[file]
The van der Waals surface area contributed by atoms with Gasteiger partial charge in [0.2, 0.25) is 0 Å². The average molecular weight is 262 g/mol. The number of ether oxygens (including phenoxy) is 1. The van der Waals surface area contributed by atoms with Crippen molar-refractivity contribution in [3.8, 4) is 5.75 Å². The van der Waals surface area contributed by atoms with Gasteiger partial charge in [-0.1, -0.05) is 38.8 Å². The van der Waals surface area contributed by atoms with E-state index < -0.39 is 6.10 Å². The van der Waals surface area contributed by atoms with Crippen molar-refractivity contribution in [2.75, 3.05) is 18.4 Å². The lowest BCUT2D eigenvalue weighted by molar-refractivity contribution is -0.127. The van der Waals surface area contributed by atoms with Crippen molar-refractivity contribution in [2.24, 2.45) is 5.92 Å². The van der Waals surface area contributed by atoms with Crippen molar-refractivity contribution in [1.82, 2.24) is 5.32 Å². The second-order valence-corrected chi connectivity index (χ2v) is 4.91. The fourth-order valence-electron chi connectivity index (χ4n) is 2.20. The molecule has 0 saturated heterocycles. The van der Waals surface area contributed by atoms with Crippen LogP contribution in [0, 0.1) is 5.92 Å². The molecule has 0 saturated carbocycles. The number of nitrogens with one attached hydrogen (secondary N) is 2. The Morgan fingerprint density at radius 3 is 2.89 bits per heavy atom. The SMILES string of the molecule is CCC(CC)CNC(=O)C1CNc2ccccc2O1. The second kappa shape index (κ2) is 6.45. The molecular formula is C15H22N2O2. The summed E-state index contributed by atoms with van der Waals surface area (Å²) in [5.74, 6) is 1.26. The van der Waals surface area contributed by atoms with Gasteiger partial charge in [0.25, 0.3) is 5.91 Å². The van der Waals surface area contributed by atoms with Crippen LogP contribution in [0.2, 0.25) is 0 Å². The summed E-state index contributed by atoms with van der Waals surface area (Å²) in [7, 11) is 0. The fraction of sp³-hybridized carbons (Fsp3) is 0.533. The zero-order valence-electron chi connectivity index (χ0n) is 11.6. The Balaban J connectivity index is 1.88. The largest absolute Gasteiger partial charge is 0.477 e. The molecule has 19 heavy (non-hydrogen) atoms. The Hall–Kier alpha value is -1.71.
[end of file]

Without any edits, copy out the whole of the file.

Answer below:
The van der Waals surface area contributed by atoms with Gasteiger partial charge in [0.2, 0.25) is 0 Å². The average molecular weight is 262 g/mol. The number of ether oxygens (including phenoxy) is 1. The van der Waals surface area contributed by atoms with Crippen molar-refractivity contribution in [3.8, 4) is 5.75 Å². The van der Waals surface area contributed by atoms with Gasteiger partial charge in [-0.1, -0.05) is 38.8 Å². The van der Waals surface area contributed by atoms with E-state index < -0.39 is 6.10 Å². The van der Waals surface area contributed by atoms with Crippen molar-refractivity contribution in [2.75, 3.05) is 18.4 Å². The lowest BCUT2D eigenvalue weighted by molar-refractivity contribution is -0.127. The van der Waals surface area contributed by atoms with Crippen molar-refractivity contribution in [2.24, 2.45) is 5.92 Å². The van der Waals surface area contributed by atoms with Crippen molar-refractivity contribution in [1.82, 2.24) is 5.32 Å². The second-order valence-corrected chi connectivity index (χ2v) is 4.91. The fourth-order valence-electron chi connectivity index (χ4n) is 2.20. The molecule has 0 saturated heterocycles. The van der Waals surface area contributed by atoms with Crippen LogP contribution in [0, 0.1) is 5.92 Å². The molecule has 0 saturated carbocycles. The number of nitrogens with one attached hydrogen (secondary N) is 2. The Morgan fingerprint density at radius 3 is 2.89 bits per heavy atom. The SMILES string of the molecule is CCC(CC)CNC(=O)C1CNc2ccccc2O1. The second kappa shape index (κ2) is 6.45. The molecular formula is C15H22N2O2. The summed E-state index contributed by atoms with van der Waals surface area (Å²) in [5.74, 6) is 1.26. The van der Waals surface area contributed by atoms with Gasteiger partial charge in [0.25, 0.3) is 5.91 Å². The van der Waals surface area contributed by atoms with Crippen LogP contribution in [0.2, 0.25) is 0 Å². The summed E-state index contributed by atoms with van der Waals surface area (Å²) in [7, 11) is 0. The fraction of sp³-hybridized carbons (Fsp3) is 0.533. The zero-order valence-electron chi connectivity index (χ0n) is 11.6. The Balaban J connectivity index is 1.88. The largest absolute Gasteiger partial charge is 0.477 e. The molecule has 19 heavy (non-hydrogen) atoms. The Hall–Kier alpha value is -1.71.